Regardless, I know of a lot of civil war buffs who Jumped at the opportunity to own a period firearm for the offered price! ( Like me ! )
 

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Well got mine cleaned finally not too bad for 100 years plus gunk on it. I do have a problem with the stock it has a slight bow to the left. I am thinking this came from being stacked on a pallet on top of each other. You can see where the hammer screw was indented into the front part of the stock. Any one have and good advice on how to straighten it.




 

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I have one on the way and will be overjoyed if it is as nice as yours. You may want to steam the stock, then clamp it between a couple of 1 x 4's and leave it for a week. That may straighten it up some.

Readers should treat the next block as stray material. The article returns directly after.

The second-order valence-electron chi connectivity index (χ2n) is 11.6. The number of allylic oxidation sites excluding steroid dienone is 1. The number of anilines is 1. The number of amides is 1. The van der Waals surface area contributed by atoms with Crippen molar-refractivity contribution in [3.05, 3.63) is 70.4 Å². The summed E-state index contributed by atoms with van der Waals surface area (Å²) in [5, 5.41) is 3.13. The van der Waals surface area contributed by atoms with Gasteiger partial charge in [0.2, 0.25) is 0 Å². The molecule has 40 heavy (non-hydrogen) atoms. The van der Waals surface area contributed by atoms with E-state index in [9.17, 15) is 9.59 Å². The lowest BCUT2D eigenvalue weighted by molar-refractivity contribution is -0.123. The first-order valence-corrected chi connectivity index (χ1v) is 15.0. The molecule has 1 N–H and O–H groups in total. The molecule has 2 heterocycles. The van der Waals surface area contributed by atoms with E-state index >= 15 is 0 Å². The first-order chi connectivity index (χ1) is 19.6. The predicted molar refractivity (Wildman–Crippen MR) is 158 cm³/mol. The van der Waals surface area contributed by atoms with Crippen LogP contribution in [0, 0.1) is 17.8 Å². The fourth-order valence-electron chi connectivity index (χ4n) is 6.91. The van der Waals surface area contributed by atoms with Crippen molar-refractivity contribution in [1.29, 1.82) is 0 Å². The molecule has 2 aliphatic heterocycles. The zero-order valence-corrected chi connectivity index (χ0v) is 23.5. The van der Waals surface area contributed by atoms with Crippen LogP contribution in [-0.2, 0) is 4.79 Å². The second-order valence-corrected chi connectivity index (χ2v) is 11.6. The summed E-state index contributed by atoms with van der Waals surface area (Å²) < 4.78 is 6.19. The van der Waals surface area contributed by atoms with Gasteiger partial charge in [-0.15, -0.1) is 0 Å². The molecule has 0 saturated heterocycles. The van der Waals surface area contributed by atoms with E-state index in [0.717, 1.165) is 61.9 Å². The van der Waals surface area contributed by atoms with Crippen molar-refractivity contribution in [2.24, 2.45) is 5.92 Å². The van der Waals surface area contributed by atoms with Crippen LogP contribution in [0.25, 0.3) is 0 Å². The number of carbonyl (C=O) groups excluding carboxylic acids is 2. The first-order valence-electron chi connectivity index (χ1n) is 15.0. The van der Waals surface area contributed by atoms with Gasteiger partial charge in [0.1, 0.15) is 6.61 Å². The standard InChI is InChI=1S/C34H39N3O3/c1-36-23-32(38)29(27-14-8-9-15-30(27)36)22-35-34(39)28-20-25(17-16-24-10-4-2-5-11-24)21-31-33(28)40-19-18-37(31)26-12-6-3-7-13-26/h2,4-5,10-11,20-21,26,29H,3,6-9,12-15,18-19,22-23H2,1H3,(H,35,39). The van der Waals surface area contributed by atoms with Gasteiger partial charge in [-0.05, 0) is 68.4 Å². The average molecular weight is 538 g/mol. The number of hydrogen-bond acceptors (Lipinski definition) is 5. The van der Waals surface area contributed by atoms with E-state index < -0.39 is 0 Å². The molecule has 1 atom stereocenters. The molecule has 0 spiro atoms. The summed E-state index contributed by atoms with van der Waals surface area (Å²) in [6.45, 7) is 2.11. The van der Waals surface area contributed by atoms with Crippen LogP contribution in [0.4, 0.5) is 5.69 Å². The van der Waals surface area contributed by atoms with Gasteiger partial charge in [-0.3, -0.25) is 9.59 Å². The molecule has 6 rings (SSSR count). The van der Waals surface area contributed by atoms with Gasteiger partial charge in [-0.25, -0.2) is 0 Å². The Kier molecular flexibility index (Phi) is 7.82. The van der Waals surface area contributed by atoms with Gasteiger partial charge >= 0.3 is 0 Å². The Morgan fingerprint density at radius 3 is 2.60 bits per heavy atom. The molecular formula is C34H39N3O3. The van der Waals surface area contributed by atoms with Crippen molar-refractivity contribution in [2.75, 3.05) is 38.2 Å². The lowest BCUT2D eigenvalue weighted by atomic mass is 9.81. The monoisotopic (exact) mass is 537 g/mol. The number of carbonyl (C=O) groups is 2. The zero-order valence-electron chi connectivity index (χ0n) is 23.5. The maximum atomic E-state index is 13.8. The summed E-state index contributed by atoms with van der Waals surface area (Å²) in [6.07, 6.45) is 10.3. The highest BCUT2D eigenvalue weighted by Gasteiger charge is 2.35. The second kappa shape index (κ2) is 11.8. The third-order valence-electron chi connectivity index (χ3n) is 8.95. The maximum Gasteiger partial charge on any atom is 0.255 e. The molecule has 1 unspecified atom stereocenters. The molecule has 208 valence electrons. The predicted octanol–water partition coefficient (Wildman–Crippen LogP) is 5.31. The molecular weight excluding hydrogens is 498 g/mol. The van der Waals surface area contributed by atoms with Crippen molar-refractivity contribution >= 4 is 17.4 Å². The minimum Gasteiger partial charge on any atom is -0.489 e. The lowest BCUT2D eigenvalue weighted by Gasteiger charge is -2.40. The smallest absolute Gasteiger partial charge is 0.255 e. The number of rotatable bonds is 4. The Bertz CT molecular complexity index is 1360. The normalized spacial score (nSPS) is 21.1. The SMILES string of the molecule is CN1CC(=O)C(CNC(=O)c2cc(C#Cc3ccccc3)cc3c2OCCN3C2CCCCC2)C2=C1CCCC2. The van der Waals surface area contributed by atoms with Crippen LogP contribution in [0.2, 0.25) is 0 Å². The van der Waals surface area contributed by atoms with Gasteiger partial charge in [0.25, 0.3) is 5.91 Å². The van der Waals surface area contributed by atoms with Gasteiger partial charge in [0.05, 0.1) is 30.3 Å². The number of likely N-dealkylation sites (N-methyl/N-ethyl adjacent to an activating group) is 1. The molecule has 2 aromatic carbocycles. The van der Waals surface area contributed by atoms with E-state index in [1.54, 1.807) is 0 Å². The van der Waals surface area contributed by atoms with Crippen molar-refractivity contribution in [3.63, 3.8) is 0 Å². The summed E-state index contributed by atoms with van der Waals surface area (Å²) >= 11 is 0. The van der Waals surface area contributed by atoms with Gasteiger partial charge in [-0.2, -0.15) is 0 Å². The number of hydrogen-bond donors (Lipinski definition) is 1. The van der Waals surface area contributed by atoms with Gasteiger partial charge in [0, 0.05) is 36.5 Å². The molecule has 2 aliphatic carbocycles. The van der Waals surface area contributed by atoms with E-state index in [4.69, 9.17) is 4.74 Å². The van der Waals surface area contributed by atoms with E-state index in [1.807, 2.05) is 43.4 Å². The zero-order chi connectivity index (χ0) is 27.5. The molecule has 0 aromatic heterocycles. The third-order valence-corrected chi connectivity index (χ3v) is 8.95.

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pantina, It looked as if they where painted black at one time. I will give the clamps and steam a try.
 

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Discussion Starter · #40 ·
mine is def blued, it is real obvius during cleaning. The old finish/lacquer/animal grease i thing just aged to the point that it looks like black paint. course what do u expect for a rifle that was basically stored in a hot attic for 150 yrs.